Take two Frenchmen and put them in a rowboat with a generous supply of wine, point them towards Hawaii, and they are almost bound to have a good time.
Clement Heliot (aged 25), and Christophe Papillon (27) are first cousins, Christophe’s mother being the sister of Clement’s father. They remember childhood summers when their grandfather would hold pretend Olympics for them and the other ten of their cousins, and they have relatives who have cycled from France to Madagascar and walked across Greenland, so maybe adventure and athleticism run in their genes.
Their first adventure was 4 years ago, when – despite the doubts of their parents – they cycled from Paris to St Petersburg, a journey that took them 4,000km in two months through 9 countries. Even as they rode their bikes, they were already planning their next adventure. Inspired by their countryman Gerard d’Aboville, they set their sights on the Pacific. This time their parents took them more seriously, maybe because the two young men had already spent 6 months making their preparations before they announced the project to their families, so their commitment to the goal was clear to see. They describe their parents as being “scared but supportive”.
The biggest challenge so far has been geographical distance – Clement is a student at business school in France, while Christophe has been setting up a sales and distribution network for safety shoes in the UAE – but somehow they managed, although Clement ended up doing the lion’s share of work on the boat. Christophe comments that he spent more time talking with Clement than he did with his mother, as they discussed every aspect of their race preparation at length.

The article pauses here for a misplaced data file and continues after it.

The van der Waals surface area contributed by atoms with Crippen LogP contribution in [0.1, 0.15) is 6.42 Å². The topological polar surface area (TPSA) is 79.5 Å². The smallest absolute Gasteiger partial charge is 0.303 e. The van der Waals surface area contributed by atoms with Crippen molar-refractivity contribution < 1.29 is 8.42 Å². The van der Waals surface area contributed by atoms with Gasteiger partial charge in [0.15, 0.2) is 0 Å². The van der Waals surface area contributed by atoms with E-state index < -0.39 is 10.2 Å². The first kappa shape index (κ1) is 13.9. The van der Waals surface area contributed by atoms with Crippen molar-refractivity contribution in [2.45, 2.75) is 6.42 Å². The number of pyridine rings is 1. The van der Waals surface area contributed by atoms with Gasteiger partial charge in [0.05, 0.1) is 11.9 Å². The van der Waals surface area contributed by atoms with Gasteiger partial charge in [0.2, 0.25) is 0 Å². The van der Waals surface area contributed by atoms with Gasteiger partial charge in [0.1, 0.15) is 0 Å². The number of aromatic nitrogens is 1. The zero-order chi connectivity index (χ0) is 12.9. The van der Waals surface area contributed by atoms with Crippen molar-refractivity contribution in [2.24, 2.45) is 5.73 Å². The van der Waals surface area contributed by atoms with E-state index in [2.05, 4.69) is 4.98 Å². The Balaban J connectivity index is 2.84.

They called their crew CC4Pacific (Christophe and Clement 4 the Pacific), and their boat La Cigogne, or The Stork, as a reference to the street where they lived in their grandparents’ house for a while.
They were fortunate to find a great friend and mentor in Pierre Mastalski, who rowed across the Atlantic in 2012, and who they describe as being their “godfather in adventure”.
They also tapped into the expertise of the doctors in the La Mondiale ocean rowing crew, who advised them to look after their hands and butts, and take wine. Sounds like a good prescription for a happy ocean row.
As with their cycle ride, they intend to make a documentary about their voyage because (according to their website), “We also would like to share that project and our experience with young people. We hope we will find opportunities to explain to them that with determination and tenacity we all can achieve our wildest dreams. Being an example for those who doubt or do not dare, is our ambition.”
It sounds to us like these two Frenchmen may well become, in turn, godfathers in adventure to a new generation of ocean rowers.